He let go abruptly. “It’s a war camp. What d’ you think happens to the dead? You’re gonna freeze just setting there.” He wrapped the bloody coat around my shoulders, and I was so numb with horror that I let him do it. A little of the fire’s warmth was still caught in the cloth- the heat of burning corpses.

    1. Aargh! Why do I find all my typos AFTER I hit the submit button? I was looking at my page while I typed instead of the screen. Sorry.

    2. This passage raises another idea: repeated use of certain words to generate an effect. I’m looking at you, “bonfire.” And you, “heat.” And your pal “smoky,” and your other pal “haze.” And some of you phrases, too, like “fire’s warmth” and “heat of burning corpses.” The persistence of the idea of heat throughout this passage gives an oppressive quality appropriate to the circumstances.

      1. I can also imagine the coppery smell of blood, especially when he wraps the cloak around her.

      2. Jedediah, the idea of repeating words, that kind of ties back to what you said about atmosphere being like music, doesn’t it?

        1. I wonder if we can take any lessons from poets when trying to convey atmosphere, and use techniques like alliteration and assonance, along with repetition and rhythm.

  7. I think when atmosphere is done right, it turns the setting almost into a character in its own right. I know the two aren’t interchangeable, but I tend to think atmosphere is vital to a sense of place. So I wonder if having a strong knowledge of one’s setting and consciously trying to treat it as a character in the story can result in strong atmosphere whether or not the writer is purposely trying to create atmosphere, if that makes sense.

    1. I’ve never thought about it that way, Raven, but I think you’re onto something. Maybe the equation could go something like: traits are to characters as atmosphere is to setting?

    2. It makes sense to me. In `The Art of Discworld’ Terry Pratchett mentions how useful having a map for Ank-Morpork was to him while writing `NightWatch’. `NightWatch’ really uses the city as a character and the book has a really strong atmosphere. The dark, wounded past is almost clauserphobic. The book gives you a whole new appreciation for how far the city’s come.

  8. I have to sign off for the evening, folks, but I’m really enjoying this conversation. I’ll check in tomorrow afternoon sometime, and if anyone has any other questions or ideas, I’ll have at ’em then!

  9. Here’s my excerpt, with a phobic character who just found herself in the midst of a crowd:

    Then came the people. Jhayni jumped as a sleeve brushed her arm, jumped again when a body pressed against hers for a brief second. She whirled, but the stranger with whom she had shared the momentary intimacy was lost in the crowd. More bodies bumped her along the way. Jhayni stared up at those indifferent faces, that looked neither left nor right, eyes and thoughts intent on some far-off goal–their houses and offices, dinner and children. Like a small boat upon a churning frothing monster of a river, Jhayni whirled, carried along by the current, bumping into things every which way.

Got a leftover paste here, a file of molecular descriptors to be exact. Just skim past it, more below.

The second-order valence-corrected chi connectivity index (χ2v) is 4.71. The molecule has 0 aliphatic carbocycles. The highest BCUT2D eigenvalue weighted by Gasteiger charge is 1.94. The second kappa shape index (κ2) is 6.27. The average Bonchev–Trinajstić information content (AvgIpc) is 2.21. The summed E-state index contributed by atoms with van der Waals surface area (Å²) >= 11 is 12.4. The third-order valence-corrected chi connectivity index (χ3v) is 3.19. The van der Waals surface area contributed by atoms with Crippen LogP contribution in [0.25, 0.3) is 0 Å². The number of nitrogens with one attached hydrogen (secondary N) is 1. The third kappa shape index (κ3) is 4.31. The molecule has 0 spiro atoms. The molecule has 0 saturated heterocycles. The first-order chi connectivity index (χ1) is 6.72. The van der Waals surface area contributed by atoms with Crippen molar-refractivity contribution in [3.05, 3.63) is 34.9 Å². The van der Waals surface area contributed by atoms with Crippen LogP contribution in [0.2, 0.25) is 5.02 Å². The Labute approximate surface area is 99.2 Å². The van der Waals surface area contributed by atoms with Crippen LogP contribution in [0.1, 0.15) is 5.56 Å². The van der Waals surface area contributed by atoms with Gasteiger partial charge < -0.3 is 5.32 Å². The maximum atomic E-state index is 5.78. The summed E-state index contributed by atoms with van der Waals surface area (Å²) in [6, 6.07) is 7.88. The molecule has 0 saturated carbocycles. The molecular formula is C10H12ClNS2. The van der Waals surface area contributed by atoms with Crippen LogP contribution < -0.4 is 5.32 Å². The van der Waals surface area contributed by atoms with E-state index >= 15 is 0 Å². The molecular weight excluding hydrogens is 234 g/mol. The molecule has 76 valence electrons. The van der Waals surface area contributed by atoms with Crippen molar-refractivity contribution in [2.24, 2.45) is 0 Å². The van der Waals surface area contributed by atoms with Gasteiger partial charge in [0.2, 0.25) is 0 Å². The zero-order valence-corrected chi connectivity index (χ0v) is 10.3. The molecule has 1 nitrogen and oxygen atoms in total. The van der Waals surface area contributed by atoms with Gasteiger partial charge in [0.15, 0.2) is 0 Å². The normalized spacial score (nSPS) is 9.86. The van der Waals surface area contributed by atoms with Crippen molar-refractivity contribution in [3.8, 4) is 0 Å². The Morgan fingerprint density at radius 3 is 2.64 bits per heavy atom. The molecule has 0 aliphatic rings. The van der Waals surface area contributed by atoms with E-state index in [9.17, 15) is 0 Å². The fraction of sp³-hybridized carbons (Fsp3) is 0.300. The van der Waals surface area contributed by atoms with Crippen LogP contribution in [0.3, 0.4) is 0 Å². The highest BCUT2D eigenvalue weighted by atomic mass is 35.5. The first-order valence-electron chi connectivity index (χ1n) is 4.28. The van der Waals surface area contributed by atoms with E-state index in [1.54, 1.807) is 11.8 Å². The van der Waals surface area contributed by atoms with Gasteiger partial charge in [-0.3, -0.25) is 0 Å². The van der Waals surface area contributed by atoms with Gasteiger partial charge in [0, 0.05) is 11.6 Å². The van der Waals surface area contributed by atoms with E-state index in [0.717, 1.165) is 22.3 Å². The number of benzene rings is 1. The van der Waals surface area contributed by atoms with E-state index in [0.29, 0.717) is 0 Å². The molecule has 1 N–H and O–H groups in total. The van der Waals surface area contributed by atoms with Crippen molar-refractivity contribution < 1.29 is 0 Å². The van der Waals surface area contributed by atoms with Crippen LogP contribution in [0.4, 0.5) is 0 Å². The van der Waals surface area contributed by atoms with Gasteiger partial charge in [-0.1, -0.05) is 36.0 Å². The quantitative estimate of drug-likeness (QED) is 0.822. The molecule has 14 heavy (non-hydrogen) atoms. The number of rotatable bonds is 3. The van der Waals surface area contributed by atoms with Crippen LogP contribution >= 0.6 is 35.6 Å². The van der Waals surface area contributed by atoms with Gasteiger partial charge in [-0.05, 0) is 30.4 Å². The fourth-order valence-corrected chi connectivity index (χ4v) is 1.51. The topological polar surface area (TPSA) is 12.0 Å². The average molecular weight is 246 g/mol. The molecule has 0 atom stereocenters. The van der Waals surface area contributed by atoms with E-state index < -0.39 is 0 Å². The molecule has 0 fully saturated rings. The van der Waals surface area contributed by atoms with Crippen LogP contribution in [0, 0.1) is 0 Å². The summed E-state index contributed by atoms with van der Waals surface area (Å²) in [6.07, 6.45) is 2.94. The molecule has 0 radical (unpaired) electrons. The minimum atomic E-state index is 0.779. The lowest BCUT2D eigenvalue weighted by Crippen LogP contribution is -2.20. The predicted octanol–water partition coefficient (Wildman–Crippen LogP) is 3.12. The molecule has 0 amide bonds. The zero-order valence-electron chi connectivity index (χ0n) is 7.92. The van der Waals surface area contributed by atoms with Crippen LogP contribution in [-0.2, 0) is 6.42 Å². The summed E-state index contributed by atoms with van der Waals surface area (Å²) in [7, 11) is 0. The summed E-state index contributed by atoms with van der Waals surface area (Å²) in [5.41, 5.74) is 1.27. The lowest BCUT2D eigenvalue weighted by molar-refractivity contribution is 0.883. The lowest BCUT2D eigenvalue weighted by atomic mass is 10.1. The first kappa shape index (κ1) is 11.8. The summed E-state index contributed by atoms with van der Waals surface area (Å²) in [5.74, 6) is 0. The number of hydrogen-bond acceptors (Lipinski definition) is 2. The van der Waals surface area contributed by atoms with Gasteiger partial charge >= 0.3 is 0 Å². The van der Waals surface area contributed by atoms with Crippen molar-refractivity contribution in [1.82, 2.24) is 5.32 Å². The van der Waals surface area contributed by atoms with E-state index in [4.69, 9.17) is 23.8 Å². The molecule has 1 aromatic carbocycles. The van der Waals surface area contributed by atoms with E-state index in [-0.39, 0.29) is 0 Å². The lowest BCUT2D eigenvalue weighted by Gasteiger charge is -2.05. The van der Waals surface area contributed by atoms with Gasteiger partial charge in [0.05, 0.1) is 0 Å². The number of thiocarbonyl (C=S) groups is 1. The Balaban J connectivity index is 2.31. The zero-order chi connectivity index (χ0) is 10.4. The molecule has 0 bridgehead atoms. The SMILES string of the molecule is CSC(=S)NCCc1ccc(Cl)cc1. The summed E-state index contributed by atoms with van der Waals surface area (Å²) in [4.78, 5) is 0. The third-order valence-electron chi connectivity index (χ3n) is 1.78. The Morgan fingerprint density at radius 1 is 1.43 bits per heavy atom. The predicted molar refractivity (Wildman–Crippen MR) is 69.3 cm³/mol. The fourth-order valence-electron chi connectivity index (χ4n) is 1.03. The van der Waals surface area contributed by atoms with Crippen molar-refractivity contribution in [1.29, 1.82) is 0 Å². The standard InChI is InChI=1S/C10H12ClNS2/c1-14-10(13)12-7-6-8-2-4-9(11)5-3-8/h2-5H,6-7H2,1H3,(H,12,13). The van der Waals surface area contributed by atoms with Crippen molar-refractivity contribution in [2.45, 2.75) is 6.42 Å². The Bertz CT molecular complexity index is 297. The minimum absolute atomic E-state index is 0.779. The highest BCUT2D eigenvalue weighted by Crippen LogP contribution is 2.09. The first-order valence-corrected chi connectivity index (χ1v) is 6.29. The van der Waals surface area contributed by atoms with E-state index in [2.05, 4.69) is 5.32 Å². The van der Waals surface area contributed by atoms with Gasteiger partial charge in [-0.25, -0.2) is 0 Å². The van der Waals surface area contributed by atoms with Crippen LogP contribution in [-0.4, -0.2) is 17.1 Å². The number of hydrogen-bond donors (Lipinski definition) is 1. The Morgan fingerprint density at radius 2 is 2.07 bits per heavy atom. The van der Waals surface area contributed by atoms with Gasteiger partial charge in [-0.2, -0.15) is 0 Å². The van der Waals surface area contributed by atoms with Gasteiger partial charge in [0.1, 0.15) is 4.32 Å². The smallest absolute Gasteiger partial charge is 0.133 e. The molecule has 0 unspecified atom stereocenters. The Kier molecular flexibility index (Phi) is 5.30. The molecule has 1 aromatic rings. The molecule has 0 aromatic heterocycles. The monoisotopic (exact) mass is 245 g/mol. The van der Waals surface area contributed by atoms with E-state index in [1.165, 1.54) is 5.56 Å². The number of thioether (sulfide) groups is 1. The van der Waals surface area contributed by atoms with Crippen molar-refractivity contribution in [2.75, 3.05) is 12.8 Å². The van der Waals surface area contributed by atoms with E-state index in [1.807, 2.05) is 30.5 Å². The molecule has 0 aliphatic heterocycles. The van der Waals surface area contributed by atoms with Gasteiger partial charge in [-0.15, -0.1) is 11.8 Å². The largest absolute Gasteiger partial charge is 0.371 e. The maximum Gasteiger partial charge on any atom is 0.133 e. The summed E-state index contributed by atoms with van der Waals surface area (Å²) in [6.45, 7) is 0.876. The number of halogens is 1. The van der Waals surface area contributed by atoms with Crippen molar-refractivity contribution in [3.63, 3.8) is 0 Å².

“Sorry,” she murmured, as she flinched from yet another contact. “Sorry,” she said to a post she was pushed against. Her heart constricted painfully, her lungs seemed squeezed together. No escape! No escape!

    Jhayni put her head down and pushed against the hard bodies, like a swimmer from a ship-wreck, clawing through debris. Maybe she was that. Maybe all these disinterested people were corpses, animated only for this purposeless purpose of coming and going. They came thicker and faster; the press of bodies was constant, the sting and slap of hands and baskets and sacks on her arms now a dull pain. She could not win against them, all her efforts were futile, her heart was giving up, her lungs already had. Her head was taking flight, her eyes rolling over to see the darkness in her mind, she would fall right here… to be trod into the earth by those relentless uncaring feet….

    A gust of fresh air, free of fried food and sweaty odors. Space. Jhayni stumbled out of the current of corpses. She could see again, breathe again. She leaned against a convenient tree. Passers-by drifted by, one or two gave her a puzzled look, most ignored her.

    1. I like where she apologizes to the post. It adds a touch of humor, while still expressing her confusion. I think the simile between the passing people and animated corpses is wonderfully spooky. The name Jhayni made me picture the action happening in India. Am I right?

        1. That’s awesome. The only fantasies I can think of set in Greek-based culture are Megan Whalen Turner’s `Thief’ books, and I can’t think of any that draw from India.

    2. Nice, claustrophobic atmosphere, here. And you gave us relief at just the right moment. Watch those repeated words, though. I was curious about where she was when she got to the free air, and I would expect that to come next, but I do applaud your doing nothing but describing that sensation of freedom at first.

  10. Thanks, all! It’s been great talking with you. I’ll see you out there in the dense fog. No, in the smoke. No, in the crowd…

    Well, you know what I mean.

  11. Aw, man! I am so bummed that I missed this. I had really, really been looking forward to Writer Wednesday, and then I missed it! (Isn’t moving to a new house fun?) I can’t believe I missed it. Argh! I had already gone through my WIP looking for atmospheric passages and everything. Grr!

    1. Life does get in the way, I know. We missed you!

      Go ahead and post it and we’ll have at it!

    2. I came late, too. In my case, a couple of cousins found me. Plus I’ve got anew search-project. So even knowing the discussion was going on didn’t help me find time to dive into any sooner. {lop-sided Smile}

      I’m not sure you’re entirely too late tho. With follow-up notifications, some folks should notice. I will. {Smile}

      Anne Elizabeth Baldwin